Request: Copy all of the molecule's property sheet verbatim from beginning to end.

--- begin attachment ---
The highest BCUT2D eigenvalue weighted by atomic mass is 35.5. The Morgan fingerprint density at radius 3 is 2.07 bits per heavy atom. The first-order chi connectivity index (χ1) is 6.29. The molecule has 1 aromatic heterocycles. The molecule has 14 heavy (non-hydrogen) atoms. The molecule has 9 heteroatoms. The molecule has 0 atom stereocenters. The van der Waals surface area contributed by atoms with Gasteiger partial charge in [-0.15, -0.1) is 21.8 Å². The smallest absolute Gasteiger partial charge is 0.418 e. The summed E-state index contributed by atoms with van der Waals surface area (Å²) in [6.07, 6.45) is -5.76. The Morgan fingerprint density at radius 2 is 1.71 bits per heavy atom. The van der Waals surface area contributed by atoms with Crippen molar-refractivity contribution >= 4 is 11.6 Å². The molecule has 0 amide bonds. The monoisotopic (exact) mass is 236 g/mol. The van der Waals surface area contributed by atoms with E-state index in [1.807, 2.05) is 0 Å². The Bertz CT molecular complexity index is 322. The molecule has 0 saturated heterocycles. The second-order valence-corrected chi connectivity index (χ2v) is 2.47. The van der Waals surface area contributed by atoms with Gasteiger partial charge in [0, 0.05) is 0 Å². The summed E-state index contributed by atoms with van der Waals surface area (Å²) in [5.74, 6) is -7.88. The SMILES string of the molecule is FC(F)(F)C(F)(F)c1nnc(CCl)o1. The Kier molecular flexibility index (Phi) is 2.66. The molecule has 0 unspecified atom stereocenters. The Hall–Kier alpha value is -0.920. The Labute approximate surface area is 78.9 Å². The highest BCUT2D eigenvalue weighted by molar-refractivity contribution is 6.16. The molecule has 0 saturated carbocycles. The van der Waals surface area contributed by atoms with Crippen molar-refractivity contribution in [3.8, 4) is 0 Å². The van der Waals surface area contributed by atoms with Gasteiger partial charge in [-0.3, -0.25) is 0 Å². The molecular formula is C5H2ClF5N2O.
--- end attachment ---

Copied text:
The highest BCUT2D eigenvalue weighted by atomic mass is 35.5. The Morgan fingerprint density at radius 3 is 2.07 bits per heavy atom. The first-order chi connectivity index (χ1) is 6.29. The molecule has 1 aromatic heterocycles. The molecule has 14 heavy (non-hydrogen) atoms. The molecule has 9 heteroatoms. The molecule has 0 atom stereocenters. The van der Waals surface area contributed by atoms with Gasteiger partial charge in [-0.15, -0.1) is 21.8 Å². The smallest absolute Gasteiger partial charge is 0.418 e. The summed E-state index contributed by atoms with van der Waals surface area (Å²) in [6.07, 6.45) is -5.76. The Morgan fingerprint density at radius 2 is 1.71 bits per heavy atom. The van der Waals surface area contributed by atoms with Crippen molar-refractivity contribution >= 4 is 11.6 Å². The molecule has 0 amide bonds. The monoisotopic (exact) mass is 236 g/mol. The van der Waals surface area contributed by atoms with E-state index in [1.807, 2.05) is 0 Å². The Bertz CT molecular complexity index is 322. The molecule has 0 saturated heterocycles. The second-order valence-corrected chi connectivity index (χ2v) is 2.47. The van der Waals surface area contributed by atoms with Gasteiger partial charge in [0, 0.05) is 0 Å². The summed E-state index contributed by atoms with van der Waals surface area (Å²) in [5.74, 6) is -7.88. The SMILES string of the molecule is FC(F)(F)C(F)(F)c1nnc(CCl)o1. The Kier molecular flexibility index (Phi) is 2.66. The molecule has 0 unspecified atom stereocenters. The Hall–Kier alpha value is -0.920. The Labute approximate surface area is 78.9 Å². The highest BCUT2D eigenvalue weighted by molar-refractivity contribution is 6.16. The molecule has 0 saturated carbocycles. The van der Waals surface area contributed by atoms with Crippen molar-refractivity contribution in [3.8, 4) is 0 Å². The van der Waals surface area contributed by atoms with Gasteiger partial charge in [-0.3, -0.25) is 0 Å². The molecular formula is C5H2ClF5N2O.